Lively, entertaining reviews of, and essays on, old and newer films and everything relating to them, written by professional author William Schoell.

Monday, September 15, 2008


THE HOUSE ON 56TH STREET (1933). Director: Robert Florey.

"There was an old maid in Nantucket ... " limerick told by young lady at restaurant party.

Peggy Stone (Kay Francis), a chorus girl torn between two suitors in 1905, marries Monte Van Tyle (Gene Raymond) and moves into the house he built especially for them on 56th street in Manhattan. After a grotesque series of events that pretty much destroy Peggy's happy life, she winds up back in the house under unusual circumstances. Once you get past the film's undeniable contrivances, this is an interesting, somewhat poignant drama/soap opera.


The moral ambiguity of the film, which is quite irritating on first viewing, might be one of the film's most interesting elements. Peggy, who is completely innocent, is convicted of murdering an old flame who's shot in a suicide attempt as Peggy tries to wrestle the gun away from him (and she must have had the worst lawyer in New York, as the dead man's doctor knew he had only months to live). Later on there's a good scene when Peggy, now a croupier in the house on 56th street -- her honeymoon home turned into a speakeasy and gambling den -- plays cards with her own daughter Eleanor (Margaret Lindsay), who thinks her mother is dead. Incurring debts of $15,000, Eleanor begs Peggy's partner Bill (Ricardo Cortez) not to go to her husband for the money, and when he refuses, shoots him. At the end Peggy sends Eleanor off to sail to Europe with hubby, and tells her boss she killed Bill herself (in self-defense, more or less.) The boss agrees to cover up the crime.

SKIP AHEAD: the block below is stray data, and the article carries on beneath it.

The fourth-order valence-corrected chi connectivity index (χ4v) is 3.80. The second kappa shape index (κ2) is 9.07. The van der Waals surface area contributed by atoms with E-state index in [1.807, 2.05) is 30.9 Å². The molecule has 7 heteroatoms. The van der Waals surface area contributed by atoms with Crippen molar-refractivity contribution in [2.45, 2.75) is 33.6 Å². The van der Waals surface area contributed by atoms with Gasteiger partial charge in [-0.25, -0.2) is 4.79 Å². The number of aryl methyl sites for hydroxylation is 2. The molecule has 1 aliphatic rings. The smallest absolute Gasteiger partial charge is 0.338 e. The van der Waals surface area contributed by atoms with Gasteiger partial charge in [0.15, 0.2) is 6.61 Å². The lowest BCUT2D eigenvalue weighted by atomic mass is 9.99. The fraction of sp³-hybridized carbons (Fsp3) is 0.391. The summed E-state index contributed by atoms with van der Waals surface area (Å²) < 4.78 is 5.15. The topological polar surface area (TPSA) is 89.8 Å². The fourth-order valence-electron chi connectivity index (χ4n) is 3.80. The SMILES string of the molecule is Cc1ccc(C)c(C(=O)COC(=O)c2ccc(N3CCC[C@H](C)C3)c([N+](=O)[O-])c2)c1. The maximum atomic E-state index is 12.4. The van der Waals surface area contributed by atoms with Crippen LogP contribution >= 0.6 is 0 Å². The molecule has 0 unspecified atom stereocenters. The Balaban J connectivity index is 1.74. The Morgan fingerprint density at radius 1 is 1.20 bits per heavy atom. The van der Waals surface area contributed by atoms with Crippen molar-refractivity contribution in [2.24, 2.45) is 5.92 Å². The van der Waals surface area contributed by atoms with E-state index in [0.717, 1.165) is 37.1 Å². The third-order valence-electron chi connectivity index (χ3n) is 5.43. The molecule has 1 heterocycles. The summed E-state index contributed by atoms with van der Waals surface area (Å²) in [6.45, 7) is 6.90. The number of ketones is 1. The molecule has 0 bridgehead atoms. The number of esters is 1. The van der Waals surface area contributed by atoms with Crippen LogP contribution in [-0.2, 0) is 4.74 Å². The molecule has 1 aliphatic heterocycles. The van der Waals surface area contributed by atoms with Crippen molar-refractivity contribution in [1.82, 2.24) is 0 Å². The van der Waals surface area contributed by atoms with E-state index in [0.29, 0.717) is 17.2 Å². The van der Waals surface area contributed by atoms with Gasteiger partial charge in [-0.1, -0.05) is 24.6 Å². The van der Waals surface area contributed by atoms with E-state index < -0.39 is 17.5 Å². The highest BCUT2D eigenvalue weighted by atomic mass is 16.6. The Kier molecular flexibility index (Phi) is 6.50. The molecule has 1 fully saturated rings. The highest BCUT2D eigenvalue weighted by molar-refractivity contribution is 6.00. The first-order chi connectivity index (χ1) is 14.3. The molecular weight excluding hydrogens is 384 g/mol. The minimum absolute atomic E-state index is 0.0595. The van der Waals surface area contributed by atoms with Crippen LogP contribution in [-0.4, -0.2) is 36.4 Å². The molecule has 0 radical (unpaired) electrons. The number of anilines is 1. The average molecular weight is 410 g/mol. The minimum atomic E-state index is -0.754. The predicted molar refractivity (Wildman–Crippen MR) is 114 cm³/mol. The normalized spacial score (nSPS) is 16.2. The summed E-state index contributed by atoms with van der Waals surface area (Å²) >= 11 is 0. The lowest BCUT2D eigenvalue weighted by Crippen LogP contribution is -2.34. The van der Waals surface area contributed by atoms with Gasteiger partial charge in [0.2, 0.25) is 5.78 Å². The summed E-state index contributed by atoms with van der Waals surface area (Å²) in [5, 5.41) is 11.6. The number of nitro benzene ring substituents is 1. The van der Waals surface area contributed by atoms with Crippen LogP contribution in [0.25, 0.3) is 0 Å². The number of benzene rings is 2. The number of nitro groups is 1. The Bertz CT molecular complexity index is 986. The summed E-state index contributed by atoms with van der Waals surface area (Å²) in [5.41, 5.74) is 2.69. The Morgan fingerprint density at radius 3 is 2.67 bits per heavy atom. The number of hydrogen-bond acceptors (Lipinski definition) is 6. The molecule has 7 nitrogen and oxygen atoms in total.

The trouble with this, of course, is that Eleanor, who was not forced into gambling by anyone, committed a cold-blooded murder and her mother did not. Still, this can hardly be called a happy ending. One senses that Eleanor, who is not tightly wrapped (and well-played by Lindsay), will be haunted by her crime for the rest of her life (even if Peggy lied and told her Bill wasn't dead). And Peggy will spend the rest of her life as an employee in a house that was supposed to be a lifetime home for her and her family (husband Monte died overseas in WW1 when Peggy was in jail.)

Kay Francis' performance is not exactly Oscar-worthy, but she does a nice job essaying a woman in various, very different times of her life. Raymond and Cortez are professional, and, as noted, Lindsay is quite good as the daughter. Director Florey doesn't always make the most of the dramatic possibilities of some sequences, such as when Peggy gets the telegram regarding her husband's death while in jail.

Verdict: A house is not a home, all right. ***.

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